|Publication number||US3456366 A|
|Publication date||Jul 22, 1969|
|Filing date||Sep 21, 1967|
|Priority date||Sep 21, 1967|
|Publication number||US 3456366 A, US 3456366A, US-A-3456366, US3456366 A, US3456366A|
|Inventors||Robert B Boeing|
|Original Assignee||Brunswick Corp|
|Export Citation||BiBTeX, EndNote, RefMan|
|Patent Citations (9), Referenced by (19), Classifications (9)|
|External Links: USPTO, USPTO Assignment, Espacenet|
July 2*2,.1969 K R. e. BOEING 3,456,366
ANKLE TIE Filed sept. 21. 1967 ATTONYEYSY United States Patent O 3,456,366 ANKLE TIE Robert B. Boeing, Cincinnati, Ohio, assignor to Brunswick Corporation, a corporation of Delaware Filed Sept. 21, 1967, Ser. No. 669,429 Int. Cl. A43b 23/28 U.S. Cl. 36-58.5 10 Claims ABSTRACT F THE DISCLOSURE An ankle tie for an athletic shoe defined by a strap including an elastic central portion adapted to be tted over the heel of a user where it will elongate and recover as the heel of the user is moved during normal foot movement, and further including generally inelastic leg portions extending outwardly from opposite ends of the central portion at an angle with respect thereto, said leg portions being adapted to be positioned on opposite sides of the users ankle and follow the contour of the top of the shoe to provide tension to the top of the shoe to positively retain the same on the users foot. The strip is formed from a coated fabric consisting of square weave material with the leg portions cut parallel to the warp or woot of the fabric, and the central portion being cut on the bias. Alternatively selective securing means are provided at the outer end of each leg portion for securing the strap to the laces of the shoe.
BACKGROUND OF THE INVENTION At one time, athletic shoes were all cut high such that the ankle joint was encased and the top of the shoe tied tightly above the ankle joint. Such shoes were almost impossible to remove, even in rough use, such as football scrimmage, unless the lace was untied or severed. However, over the years, athletic shoes have evolved to provide the wearer with more comfort and lighter weight, and one of the rst steps in this evolution was to use the oxford or low eut style. The low cut athletic shoe is lighter in weight, cooler and to some extent more comfortable than the high cut shoe. However, the low cut shoe is more susceptible to being pulled off during rough use, since the normal top opening is larger, when laced on the foot, than is the top opening of a high cut shoe.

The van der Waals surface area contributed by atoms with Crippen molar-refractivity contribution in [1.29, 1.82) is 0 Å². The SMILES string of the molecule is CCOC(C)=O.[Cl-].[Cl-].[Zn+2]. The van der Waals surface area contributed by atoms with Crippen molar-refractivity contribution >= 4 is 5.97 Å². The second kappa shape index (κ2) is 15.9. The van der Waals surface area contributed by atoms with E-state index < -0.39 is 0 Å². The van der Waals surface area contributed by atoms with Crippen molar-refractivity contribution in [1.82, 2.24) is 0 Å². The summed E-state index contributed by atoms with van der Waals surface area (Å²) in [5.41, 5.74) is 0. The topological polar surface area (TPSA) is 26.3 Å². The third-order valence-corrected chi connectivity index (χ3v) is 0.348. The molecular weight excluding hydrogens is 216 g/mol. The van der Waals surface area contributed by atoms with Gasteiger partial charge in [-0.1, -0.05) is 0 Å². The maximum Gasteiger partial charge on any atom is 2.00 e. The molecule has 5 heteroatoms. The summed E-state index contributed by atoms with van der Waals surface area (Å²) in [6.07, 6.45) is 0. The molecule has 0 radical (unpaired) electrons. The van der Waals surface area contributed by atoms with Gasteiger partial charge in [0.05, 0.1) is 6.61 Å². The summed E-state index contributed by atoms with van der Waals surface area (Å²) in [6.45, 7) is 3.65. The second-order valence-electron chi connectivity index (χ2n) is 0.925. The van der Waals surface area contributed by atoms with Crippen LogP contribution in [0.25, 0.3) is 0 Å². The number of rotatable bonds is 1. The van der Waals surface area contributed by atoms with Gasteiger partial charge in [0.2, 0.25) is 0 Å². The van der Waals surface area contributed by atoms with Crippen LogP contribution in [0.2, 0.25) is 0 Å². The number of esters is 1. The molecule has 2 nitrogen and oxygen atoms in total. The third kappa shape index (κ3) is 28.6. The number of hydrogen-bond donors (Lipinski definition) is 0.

Many devices have been proposed in an attempt to overcome the tendency for a low cut athletic shoe to come off, and one such arrangement has been disclosed in Morgan et al. Patent No. 2,806,300. The device disclosed in the Morgan et al. patent is a at, exible, inelastic strap extending around the upper rear portion of an athletic shoe, and secured at its forward ends to the shoe laces. When placed on a shoe, the strap disclosed in the Morgan et al. patent is disposed in a single horizontal plane, and while the tension at the top line of the shoe has tended to prevent removal of the shoe, the inelastic nature of the strap and its straight contour could cause irritation by the resulting pressure of the unyielding strap over the wearers heel portion. To obviate the problems encountered in the use of straps, such as those disclosed in the Morgan et al. patent, it has been proposed to make such straps of elastic material, and while elastic straps have failed to create pressure points which cause blisters and the like, the elastic straps have not been effective in preventing athletic shoes from coming off during rough use.
SUMMARY OF THE INVENTION The ankle strap of the present invention combines the advantageous features of previously known straps in a unique manner, While at the same time eliminating less advantageous features, to provide a tie that will not only 3,455,366 Patented July 22, 1969 "ree positively retain an athletic shoe on the users foot even during rough use, but which will also ex freely as the foot is moved so as to minimize the amount of rubbing on the foot. In an exemplary embodiment of the invention, the ankle tie is formed of a flat strap including inelastic leg portions of substantial width that extend along opposite sides of an athletic shoe at the upper end thereof, and which snugly embrace the users ankle so as to positively retain the shoe on the foot. The leg portions of the strap are connected by a central elastic portion that is received over the users heel, and the elastic portion provides suicient give as the users ankle joint is exed to minimize the amount of rubbing of the heel portion of the shoe on the users ankle. Alternatively selective means are provided at the outer ends of each strap leg portion, with each such means being connectable to the shoe lace, so that if one of the securing means becomes damaged during rough use, the other securing means can be quickly connected to the shoe lace.
BRIEF DESCRIPTION OF THE DRAWING FIG. l is a side elevational view of a low cut football shoe incorporating the ankle tie of the present invention;
FIG. 2 is a fragmentary top elevational View of the rear portion of the shoe illustrated in FIG. l;
FIG. 3 is an enlarged plan view of the ankle tie strap of the present invention;
FIG. 4 is an enlarged cross sectional view taken generally along line 4-4 of FIG. 3;
FIG. 5 is an enlarged cross sectional View, taken generally along line 5-5 of FIG. 3;
FIG. 6 is an enlarged cross sectional view similar to FIG. 4 only showing a modified form of the invention; and